Friday, September 21, 2012

The "Never Got Made" Files #83 - #85: A glut of Donald Glut, part 3

We pick up in the third part of our examination of unproduced Don Glut with another disparate trio of projects.  These run the gamut from television pilots to comic book adaptations.  And, naturally, there are some dinosaurs in there. Make sure to check out part one and part two for the full experience!

#83 - CAPTAIN JUSTICE (late 1960s)

This project is the oldest of all the ones we discussed.  As mentioned in part 1 of our coverage, Glut found himself in hot water during his time at USC for his love of comic books and superheroes.  So it is ironic that one of the earliest professional pieces he had looked at was a superhero script and that a fellow USC alum is the person who helped him shop it around.  “When I was going to USC film school, one of my classmates was Chris Lewis,” he explains.  “Chris was the son of Loretta Young, the actress, and Tom Lewis, who was the owner and creator of Family Theater.  Chris and I were good friends and we worked on student films together.  He suggested that I write a script and he could sell it because he was in touch with a lot of television people at the time.”

Glut’s predilection for comic books made the subject matter a natural choice, but a TV phenomenon also helped play a role in his choice.  “BATMAN was real big on TV at the time and superheroes were real big,” he reveals.  “So I wrote a script called CAPTAIN JUSTICE and it was a comedy.  It was really a take off on the old Republic ROCKET MEN serials than anything else.  It was very funny. Chris took it and thought it was great.  He said we came – he would always show me his fingers together like he was showing me an itsy bitsy inch – ‘that close’ to selling it.  It almost became a pilot for a television series, but it just never happened.”

#84 - DAGAR THE INVINCIBLE (mid-1970s)

Dagar (pronounced “day-gar”) the Invincible was one of several characters that Glut created for Western Publishing’s Gold Key line. Featured in a sword and sorcery series officially titled (deep breath) TALES OF SWORD AND SORCERY FEATURING DAGAR THE INVINCIBLE, Dagar found himself existing in a world of magical beasts and muscled barbarians over a four year, 19-issue run.  With sword-and-sandal movies having been a hot commodity worldwide, it seemed only natural to pursue this series as a film project.  “I was writing the comic book at the time,” Gluts remembers.  “The plan was that I would write it and my friend, the late Bob Greenberg, would direct it and Jim Danforth would do the special effects.”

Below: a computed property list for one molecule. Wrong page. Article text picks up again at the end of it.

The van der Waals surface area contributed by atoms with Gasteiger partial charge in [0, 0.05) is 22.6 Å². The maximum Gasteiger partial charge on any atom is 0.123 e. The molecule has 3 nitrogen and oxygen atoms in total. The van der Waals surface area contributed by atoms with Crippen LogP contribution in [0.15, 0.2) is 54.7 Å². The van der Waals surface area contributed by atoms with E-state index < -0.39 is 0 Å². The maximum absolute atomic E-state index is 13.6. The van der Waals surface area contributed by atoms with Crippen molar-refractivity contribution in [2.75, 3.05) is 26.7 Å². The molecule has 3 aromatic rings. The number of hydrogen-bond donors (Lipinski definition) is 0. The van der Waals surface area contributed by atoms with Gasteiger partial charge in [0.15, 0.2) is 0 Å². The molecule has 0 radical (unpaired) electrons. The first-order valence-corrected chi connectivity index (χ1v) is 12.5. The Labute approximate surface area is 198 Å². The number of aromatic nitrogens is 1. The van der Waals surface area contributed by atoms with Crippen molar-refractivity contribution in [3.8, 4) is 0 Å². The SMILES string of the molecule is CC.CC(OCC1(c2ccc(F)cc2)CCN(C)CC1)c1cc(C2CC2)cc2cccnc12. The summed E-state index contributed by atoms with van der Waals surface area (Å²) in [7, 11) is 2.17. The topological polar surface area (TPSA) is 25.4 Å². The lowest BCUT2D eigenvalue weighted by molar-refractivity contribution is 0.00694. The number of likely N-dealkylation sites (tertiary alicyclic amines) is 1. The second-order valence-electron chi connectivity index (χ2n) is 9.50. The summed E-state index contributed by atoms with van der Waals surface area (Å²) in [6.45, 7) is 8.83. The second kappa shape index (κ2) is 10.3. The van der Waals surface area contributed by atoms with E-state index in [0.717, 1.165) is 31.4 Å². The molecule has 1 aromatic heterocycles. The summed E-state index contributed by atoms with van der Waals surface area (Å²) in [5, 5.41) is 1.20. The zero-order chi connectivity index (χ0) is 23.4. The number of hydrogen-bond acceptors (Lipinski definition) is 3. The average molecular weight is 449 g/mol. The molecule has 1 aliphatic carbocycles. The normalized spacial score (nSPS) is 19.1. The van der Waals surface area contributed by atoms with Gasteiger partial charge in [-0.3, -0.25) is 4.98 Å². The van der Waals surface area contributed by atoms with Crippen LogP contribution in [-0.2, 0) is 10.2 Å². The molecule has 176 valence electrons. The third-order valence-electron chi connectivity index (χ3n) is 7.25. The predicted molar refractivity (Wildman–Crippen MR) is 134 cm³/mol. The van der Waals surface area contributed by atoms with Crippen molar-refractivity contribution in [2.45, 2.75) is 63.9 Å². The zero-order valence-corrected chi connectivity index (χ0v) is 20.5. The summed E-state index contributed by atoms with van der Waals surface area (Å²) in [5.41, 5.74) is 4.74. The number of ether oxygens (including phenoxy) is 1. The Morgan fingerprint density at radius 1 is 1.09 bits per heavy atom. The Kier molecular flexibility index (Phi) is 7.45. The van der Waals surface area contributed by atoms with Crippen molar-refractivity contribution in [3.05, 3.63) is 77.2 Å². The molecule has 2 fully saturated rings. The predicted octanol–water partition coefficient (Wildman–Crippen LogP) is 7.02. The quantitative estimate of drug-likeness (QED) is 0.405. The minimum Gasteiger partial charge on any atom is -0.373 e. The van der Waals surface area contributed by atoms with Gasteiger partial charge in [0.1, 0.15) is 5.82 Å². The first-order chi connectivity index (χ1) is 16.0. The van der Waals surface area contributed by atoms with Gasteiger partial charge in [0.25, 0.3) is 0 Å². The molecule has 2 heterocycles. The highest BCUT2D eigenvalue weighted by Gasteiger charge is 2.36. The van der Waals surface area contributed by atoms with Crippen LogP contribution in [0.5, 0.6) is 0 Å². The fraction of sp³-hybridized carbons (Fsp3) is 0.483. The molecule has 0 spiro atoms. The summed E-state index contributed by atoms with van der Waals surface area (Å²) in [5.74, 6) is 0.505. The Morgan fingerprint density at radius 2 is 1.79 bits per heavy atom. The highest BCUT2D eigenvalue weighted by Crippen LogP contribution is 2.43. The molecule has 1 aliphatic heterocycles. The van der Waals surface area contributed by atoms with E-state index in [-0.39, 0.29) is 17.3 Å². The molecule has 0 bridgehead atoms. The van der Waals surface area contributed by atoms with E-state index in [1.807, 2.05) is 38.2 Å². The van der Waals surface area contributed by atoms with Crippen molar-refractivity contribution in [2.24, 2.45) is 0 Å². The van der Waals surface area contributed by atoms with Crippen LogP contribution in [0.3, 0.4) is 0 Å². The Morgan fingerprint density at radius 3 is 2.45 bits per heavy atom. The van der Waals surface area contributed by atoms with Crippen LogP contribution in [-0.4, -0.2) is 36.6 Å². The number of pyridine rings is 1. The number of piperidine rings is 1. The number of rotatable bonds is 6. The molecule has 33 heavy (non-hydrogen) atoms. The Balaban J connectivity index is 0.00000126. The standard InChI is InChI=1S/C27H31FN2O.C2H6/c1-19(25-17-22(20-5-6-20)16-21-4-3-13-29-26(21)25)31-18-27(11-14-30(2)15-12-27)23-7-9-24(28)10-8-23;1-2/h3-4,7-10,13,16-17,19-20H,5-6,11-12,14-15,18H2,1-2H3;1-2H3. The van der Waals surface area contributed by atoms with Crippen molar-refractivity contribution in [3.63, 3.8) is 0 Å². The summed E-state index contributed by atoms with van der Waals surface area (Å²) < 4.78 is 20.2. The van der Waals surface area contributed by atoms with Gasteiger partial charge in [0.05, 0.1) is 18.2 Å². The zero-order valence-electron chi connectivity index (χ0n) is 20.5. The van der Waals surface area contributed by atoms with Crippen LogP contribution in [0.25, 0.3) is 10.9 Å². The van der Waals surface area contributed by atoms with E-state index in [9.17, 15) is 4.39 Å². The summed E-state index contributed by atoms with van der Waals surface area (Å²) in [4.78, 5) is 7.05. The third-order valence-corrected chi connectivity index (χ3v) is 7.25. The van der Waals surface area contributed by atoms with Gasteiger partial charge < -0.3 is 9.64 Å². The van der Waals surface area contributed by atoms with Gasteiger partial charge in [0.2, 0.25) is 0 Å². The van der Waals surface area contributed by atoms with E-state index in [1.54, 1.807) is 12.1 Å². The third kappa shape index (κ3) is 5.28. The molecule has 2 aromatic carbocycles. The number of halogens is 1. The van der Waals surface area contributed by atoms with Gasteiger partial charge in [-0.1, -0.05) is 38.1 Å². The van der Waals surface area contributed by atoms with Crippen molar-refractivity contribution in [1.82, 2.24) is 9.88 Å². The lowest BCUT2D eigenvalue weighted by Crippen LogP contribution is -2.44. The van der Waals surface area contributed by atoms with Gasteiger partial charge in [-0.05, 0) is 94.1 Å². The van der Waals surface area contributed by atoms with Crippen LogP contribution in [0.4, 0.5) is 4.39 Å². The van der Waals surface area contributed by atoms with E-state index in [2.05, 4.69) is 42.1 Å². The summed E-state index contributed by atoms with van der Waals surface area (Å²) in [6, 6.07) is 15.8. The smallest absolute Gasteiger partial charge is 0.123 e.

For any Dagar fans curious about the unmade film’s plot, they need not go far as Glut was hoping to adapt the first four issues of the comic which told the character’s origin and initial quest for revenge.  While a script was never written, Glut did do a synopsis based on that opening comic quadrilogy.  “The whole quest was against the villain who was responsible for wiping out his whole family and his entire village,” Glut explains.  “It was this villain called Scorpio.  Dagar sets out after he becomes an adult.  He has a mentor like the guy in the KUNG FU (1972) television series.  He’s trained in the use of the sword and all of these weapons, so by the time he is an adult he is the best warrior around. He sets off and becomes a mercenary warrior, really on a quest to find Scorpio and kill him.  Through the four issues, he gets little clues at the end of each adventure.  He finds out the guy he killed might have worked for Scorpio, so he is back on the quest again.  By that last issue, he has the one-on-one confrontation with Scorpio.”

Danforth eventually dropped out of the project as he was hoping to begin his own writing-directing career.  But not before he did this preproduction painting, which echoes the cover of issue #3 of the comic series and still hangs in Glut’s house.

Jim Danforth art:
                                                    

Dagar #3



Glut even did a little dream casting while thinking about the project and felt he knew the perfect actor to portray his invincible warrior.  “I was talking to the actor Mike Henry, who had recently been playing Tarzan,” he recalls of his mental acting assignments.  “I used to run into him every now and then. I told him, ‘Hey, Mike, we’re doing DAGAR’ and I gave him a whole set of the comic books that had come out until that time.”

Following Danforth’s departure, Glut pressed on with the project and met with Western execs about purchasing the film rights to Dagar and other Gold Key characters.  “I finally did meet with the people from the New York office from Western Publishing,” Glut remembers.  “I wanted to get the rights to do a script and try to sell it for DAGAR THE INVINCIBLE, THE OCCULT FILES OF DR. SPEKTOR and TRAGG AND THE SKY GODS.  Those three comics I had created and was writing at the time.  And also TUROK, SON OF STONE, which I had no involvement in creatively.  We met and they were all gung ho; they were all ‘what a great idea, movies based on all these characters.’”